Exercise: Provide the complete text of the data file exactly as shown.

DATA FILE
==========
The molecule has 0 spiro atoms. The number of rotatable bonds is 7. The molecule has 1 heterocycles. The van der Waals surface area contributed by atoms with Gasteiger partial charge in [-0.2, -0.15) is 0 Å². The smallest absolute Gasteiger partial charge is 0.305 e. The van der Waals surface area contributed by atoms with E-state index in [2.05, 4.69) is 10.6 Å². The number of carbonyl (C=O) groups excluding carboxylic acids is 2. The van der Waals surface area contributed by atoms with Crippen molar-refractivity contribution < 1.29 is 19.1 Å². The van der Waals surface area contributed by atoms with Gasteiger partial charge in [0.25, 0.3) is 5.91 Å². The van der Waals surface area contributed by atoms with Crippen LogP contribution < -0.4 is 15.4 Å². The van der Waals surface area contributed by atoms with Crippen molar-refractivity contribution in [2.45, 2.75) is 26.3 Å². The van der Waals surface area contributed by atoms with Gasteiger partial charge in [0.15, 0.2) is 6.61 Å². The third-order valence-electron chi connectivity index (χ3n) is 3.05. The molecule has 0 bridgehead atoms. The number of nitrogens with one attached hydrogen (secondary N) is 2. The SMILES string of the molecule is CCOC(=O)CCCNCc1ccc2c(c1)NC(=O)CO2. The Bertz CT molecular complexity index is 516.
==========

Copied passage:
The molecule has 0 spiro atoms. The number of rotatable bonds is 7. The molecule has 1 heterocycles. The van der Waals surface area contributed by atoms with Gasteiger partial charge in [-0.2, -0.15) is 0 Å². The smallest absolute Gasteiger partial charge is 0.305 e. The van der Waals surface area contributed by atoms with E-state index in [2.05, 4.69) is 10.6 Å². The number of carbonyl (C=O) groups excluding carboxylic acids is 2. The van der Waals surface area contributed by atoms with Crippen molar-refractivity contribution < 1.29 is 19.1 Å². The van der Waals surface area contributed by atoms with Gasteiger partial charge in [0.25, 0.3) is 5.91 Å². The van der Waals surface area contributed by atoms with Crippen LogP contribution < -0.4 is 15.4 Å². The van der Waals surface area contributed by atoms with Crippen molar-refractivity contribution in [2.45, 2.75) is 26.3 Å². The van der Waals surface area contributed by atoms with Gasteiger partial charge in [0.15, 0.2) is 6.61 Å². The third-order valence-electron chi connectivity index (χ3n) is 3.05. The molecule has 0 bridgehead atoms. The number of nitrogens with one attached hydrogen (secondary N) is 2. The SMILES string of the molecule is CCOC(=O)CCCNCc1ccc2c(c1)NC(=O)CO2. The Bertz CT molecular complexity index is 516.